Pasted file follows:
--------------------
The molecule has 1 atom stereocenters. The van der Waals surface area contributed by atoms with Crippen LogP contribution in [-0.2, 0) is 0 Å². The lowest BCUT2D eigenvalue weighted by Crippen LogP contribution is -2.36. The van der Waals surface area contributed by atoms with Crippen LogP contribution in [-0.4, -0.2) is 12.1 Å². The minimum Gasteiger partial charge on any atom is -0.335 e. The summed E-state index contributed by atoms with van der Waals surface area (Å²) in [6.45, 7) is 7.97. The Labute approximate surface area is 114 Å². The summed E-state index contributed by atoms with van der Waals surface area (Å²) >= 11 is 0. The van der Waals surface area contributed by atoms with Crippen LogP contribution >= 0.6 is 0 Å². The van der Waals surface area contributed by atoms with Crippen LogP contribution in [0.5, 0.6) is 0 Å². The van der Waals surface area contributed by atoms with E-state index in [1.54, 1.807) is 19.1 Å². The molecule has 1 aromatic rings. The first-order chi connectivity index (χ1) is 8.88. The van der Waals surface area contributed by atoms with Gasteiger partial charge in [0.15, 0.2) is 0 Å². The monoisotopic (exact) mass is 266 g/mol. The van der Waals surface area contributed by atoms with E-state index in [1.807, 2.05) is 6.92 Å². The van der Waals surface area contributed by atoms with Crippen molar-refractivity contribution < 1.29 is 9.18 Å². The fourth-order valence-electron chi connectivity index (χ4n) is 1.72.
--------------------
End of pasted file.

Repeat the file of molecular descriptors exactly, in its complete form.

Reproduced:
The molecule has 1 atom stereocenters. The van der Waals surface area contributed by atoms with Crippen LogP contribution in [-0.2, 0) is 0 Å². The lowest BCUT2D eigenvalue weighted by Crippen LogP contribution is -2.36. The van der Waals surface area contributed by atoms with Crippen LogP contribution in [-0.4, -0.2) is 12.1 Å². The minimum Gasteiger partial charge on any atom is -0.335 e. The summed E-state index contributed by atoms with van der Waals surface area (Å²) in [6.45, 7) is 7.97. The Labute approximate surface area is 114 Å². The summed E-state index contributed by atoms with van der Waals surface area (Å²) >= 11 is 0. The van der Waals surface area contributed by atoms with Crippen LogP contribution >= 0.6 is 0 Å². The van der Waals surface area contributed by atoms with Crippen LogP contribution in [0.5, 0.6) is 0 Å². The van der Waals surface area contributed by atoms with E-state index in [1.54, 1.807) is 19.1 Å². The molecule has 1 aromatic rings. The first-order chi connectivity index (χ1) is 8.88. The van der Waals surface area contributed by atoms with Gasteiger partial charge in [0.15, 0.2) is 0 Å². The monoisotopic (exact) mass is 266 g/mol. The van der Waals surface area contributed by atoms with E-state index in [1.807, 2.05) is 6.92 Å². The van der Waals surface area contributed by atoms with Crippen molar-refractivity contribution < 1.29 is 9.18 Å². The fourth-order valence-electron chi connectivity index (χ4n) is 1.72.